Whether you’re a longtime running fan, someone who picked up the habit during lockdown or someone who is just getting started with the sport, the question of how to develop speed when running is a pretty common one.
Seeing as I’ve never run a kilometre at anything remotely considered a ‘fast’ speed, I reached out to an expert for a little guidance here. Samantha Shearman is a physiotherapist, sports scientist, founder of 10 Weeks to Stronger Running app and an ambassador for the UA All Out Mile challenge.
If you’re wondering, the UA All Out Mile is an international challenge running (lol) from June 1 to June 5 in which you’re asked to attempt a 1-mile or 1.6 km run, using UA MapMyRun, at your fastest speed. You can attempt it as many times as you like during the challenge period and your fastest time will be recorded on the leaderboard.
For those keen to improve their run speed, or to get training ahead of the All Out Mile comp, here are Shearman’s top tips.
How to improve your running speed
High-intensity interval sessions are your friend
Over email, Shearman explained that “in order to run a faster mile, a runner needs to train both their anaerobic system (which supplies short term, explosive energy) and aerobic system (which utilises oxygen to provide energy, think of it as our engine).”
She suggested introducing training styles into your workout like the below:
- Fartlek sessions – e.g. continuous running with periods of faster paced running
- Speed Intervals – e.g. maintain a quick pace for a short period of time, with a full rest in between
- Hill Repeats – e.g. repeating intervals of running up a challenging gill
- Tempo sessions – e.g continuous running at an intensity between our aerobic and anaerobic thresholds. This is approximately 85-90% max heart rate.
It’s important to remember here, however, that while high-intensity training is important for building speed, so too is adequate rest. Shearman said that “a runner should also include easy, steady-state sessions” in their training program “to build their aerobic base.”
“Building a strong aerobic base can too improve high-intensity performance, as it raises your VO2max (maximum amount of oxygen that is consumed by the body), lactate threshold (the point where lactate starts to accumulate blood) and running economy (how efficient the body is using oxygen),” she added.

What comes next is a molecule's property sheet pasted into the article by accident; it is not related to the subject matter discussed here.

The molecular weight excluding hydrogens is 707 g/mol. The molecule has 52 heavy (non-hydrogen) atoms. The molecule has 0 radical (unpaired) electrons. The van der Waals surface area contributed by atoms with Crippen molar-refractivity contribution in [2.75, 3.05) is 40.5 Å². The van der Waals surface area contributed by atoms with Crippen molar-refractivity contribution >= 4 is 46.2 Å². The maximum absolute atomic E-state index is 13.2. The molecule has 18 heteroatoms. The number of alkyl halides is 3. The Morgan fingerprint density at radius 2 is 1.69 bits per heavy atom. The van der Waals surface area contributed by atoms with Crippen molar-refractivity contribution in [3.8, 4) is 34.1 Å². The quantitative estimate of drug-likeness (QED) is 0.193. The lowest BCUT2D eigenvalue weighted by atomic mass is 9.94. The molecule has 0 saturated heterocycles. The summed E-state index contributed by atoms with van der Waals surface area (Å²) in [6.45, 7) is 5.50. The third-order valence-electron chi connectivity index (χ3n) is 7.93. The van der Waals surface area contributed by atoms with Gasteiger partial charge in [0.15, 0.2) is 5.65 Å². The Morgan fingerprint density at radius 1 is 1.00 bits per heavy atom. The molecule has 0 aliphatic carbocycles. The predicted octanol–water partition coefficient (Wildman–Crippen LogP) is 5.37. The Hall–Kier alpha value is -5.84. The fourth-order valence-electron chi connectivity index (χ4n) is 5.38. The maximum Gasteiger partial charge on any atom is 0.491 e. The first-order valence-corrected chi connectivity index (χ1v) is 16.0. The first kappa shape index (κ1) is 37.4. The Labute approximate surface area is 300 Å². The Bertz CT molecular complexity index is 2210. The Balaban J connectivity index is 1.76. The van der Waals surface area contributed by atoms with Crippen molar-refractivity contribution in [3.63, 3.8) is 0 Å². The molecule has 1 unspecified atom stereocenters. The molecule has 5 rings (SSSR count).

Don’t skip strength training
We’ve written about the power of strength training for running before and Shearman certainly agrees.
“Research shows that runners benefit from lifting high load low repetition weights to improve their running performance,” she said.
She explained that elements like the generation of more power, increased stimulation and coordination of muscles and better elastic energy “leads to a more powerful stride” for runners.
“Strength training has been shown to improve time trial performance in runners, as we as improve running economy. Importantly, it can help to reduce injury risk,” Shearman stressed.
When introducing strength training as a means of helping aid your speed when running, Shearman suggested two sessions per week using “compound movements such as squats and deadlifts, single leg exercises to improve stability – and make sure to never neglect the calves.”
Don’t forget the warm-up
Ah, the most neglected element of fitness ever (except for a cool down, maybe).
Here, Shearman said that “the last piece of the puzzle is ensuring you complete a sufficient warm up so your body can perform at its best” when running for speed.
“Warming up wakes up the nervous system, elevates your heart rate, improves joint range of motion, muscle temperature and tendon elasticity so your body is ready to go at full capacity right from the start,” she explained.
If you need some guidance on where to start for your warm-up she suggested:
- Light jogging (10-15 min)
- Dynamic stretching: such as leg swings, hip openers, dynamic walking lunges
- Running technique drills: such as A- Skips, Bottom Kicks, High Knees
- Strides: short 50-100m accelerations building to 95% of max speed
Now go forth and get yourself a PB. Oh, and if you need some new running shoes, check out this review we wrote a while back.